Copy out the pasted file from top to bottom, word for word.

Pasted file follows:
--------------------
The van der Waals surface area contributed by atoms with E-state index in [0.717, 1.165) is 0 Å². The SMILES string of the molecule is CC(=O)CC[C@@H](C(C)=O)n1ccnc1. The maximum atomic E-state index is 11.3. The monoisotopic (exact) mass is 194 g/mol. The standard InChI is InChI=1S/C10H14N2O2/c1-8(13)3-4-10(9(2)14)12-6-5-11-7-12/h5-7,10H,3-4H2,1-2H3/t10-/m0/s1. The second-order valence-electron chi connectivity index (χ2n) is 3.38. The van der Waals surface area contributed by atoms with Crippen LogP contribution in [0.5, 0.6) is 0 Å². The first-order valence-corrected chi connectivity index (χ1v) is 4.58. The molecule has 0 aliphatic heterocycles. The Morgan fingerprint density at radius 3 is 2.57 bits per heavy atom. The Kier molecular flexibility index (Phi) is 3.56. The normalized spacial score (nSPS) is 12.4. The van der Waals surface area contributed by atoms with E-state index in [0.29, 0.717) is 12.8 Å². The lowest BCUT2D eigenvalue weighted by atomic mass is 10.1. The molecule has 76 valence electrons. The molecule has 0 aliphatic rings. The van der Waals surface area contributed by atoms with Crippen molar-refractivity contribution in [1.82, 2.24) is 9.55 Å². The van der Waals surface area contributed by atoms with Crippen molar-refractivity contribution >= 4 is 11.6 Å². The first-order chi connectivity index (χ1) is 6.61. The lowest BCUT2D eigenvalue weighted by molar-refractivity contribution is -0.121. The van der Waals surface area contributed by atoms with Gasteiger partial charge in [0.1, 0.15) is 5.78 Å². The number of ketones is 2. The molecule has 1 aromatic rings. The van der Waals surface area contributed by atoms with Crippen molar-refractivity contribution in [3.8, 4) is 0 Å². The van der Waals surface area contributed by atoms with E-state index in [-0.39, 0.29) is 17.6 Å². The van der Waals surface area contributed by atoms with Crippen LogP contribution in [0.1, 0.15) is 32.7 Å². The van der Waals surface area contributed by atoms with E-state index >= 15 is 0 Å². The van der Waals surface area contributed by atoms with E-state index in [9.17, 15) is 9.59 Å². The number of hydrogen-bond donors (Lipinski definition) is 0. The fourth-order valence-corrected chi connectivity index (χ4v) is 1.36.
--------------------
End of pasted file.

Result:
The van der Waals surface area contributed by atoms with E-state index in [0.717, 1.165) is 0 Å². The SMILES string of the molecule is CC(=O)CC[C@@H](C(C)=O)n1ccnc1. The maximum atomic E-state index is 11.3. The monoisotopic (exact) mass is 194 g/mol. The standard InChI is InChI=1S/C10H14N2O2/c1-8(13)3-4-10(9(2)14)12-6-5-11-7-12/h5-7,10H,3-4H2,1-2H3/t10-/m0/s1. The second-order valence-electron chi connectivity index (χ2n) is 3.38. The van der Waals surface area contributed by atoms with Crippen LogP contribution in [0.5, 0.6) is 0 Å². The first-order valence-corrected chi connectivity index (χ1v) is 4.58. The molecule has 0 aliphatic heterocycles. The Morgan fingerprint density at radius 3 is 2.57 bits per heavy atom. The Kier molecular flexibility index (Phi) is 3.56. The normalized spacial score (nSPS) is 12.4. The van der Waals surface area contributed by atoms with E-state index in [0.29, 0.717) is 12.8 Å². The lowest BCUT2D eigenvalue weighted by atomic mass is 10.1. The molecule has 76 valence electrons. The molecule has 0 aliphatic rings. The van der Waals surface area contributed by atoms with Crippen molar-refractivity contribution in [1.82, 2.24) is 9.55 Å². The van der Waals surface area contributed by atoms with Crippen molar-refractivity contribution >= 4 is 11.6 Å². The first-order chi connectivity index (χ1) is 6.61. The lowest BCUT2D eigenvalue weighted by molar-refractivity contribution is -0.121. The van der Waals surface area contributed by atoms with Gasteiger partial charge in [0.1, 0.15) is 5.78 Å². The number of ketones is 2. The molecule has 1 aromatic rings. The van der Waals surface area contributed by atoms with Crippen molar-refractivity contribution in [3.8, 4) is 0 Å². The van der Waals surface area contributed by atoms with E-state index in [-0.39, 0.29) is 17.6 Å². The van der Waals surface area contributed by atoms with Crippen LogP contribution in [0.1, 0.15) is 32.7 Å². The van der Waals surface area contributed by atoms with E-state index >= 15 is 0 Å². The van der Waals surface area contributed by atoms with E-state index in [9.17, 15) is 9.59 Å². The number of hydrogen-bond donors (Lipinski definition) is 0. The fourth-order valence-corrected chi connectivity index (χ4v) is 1.36.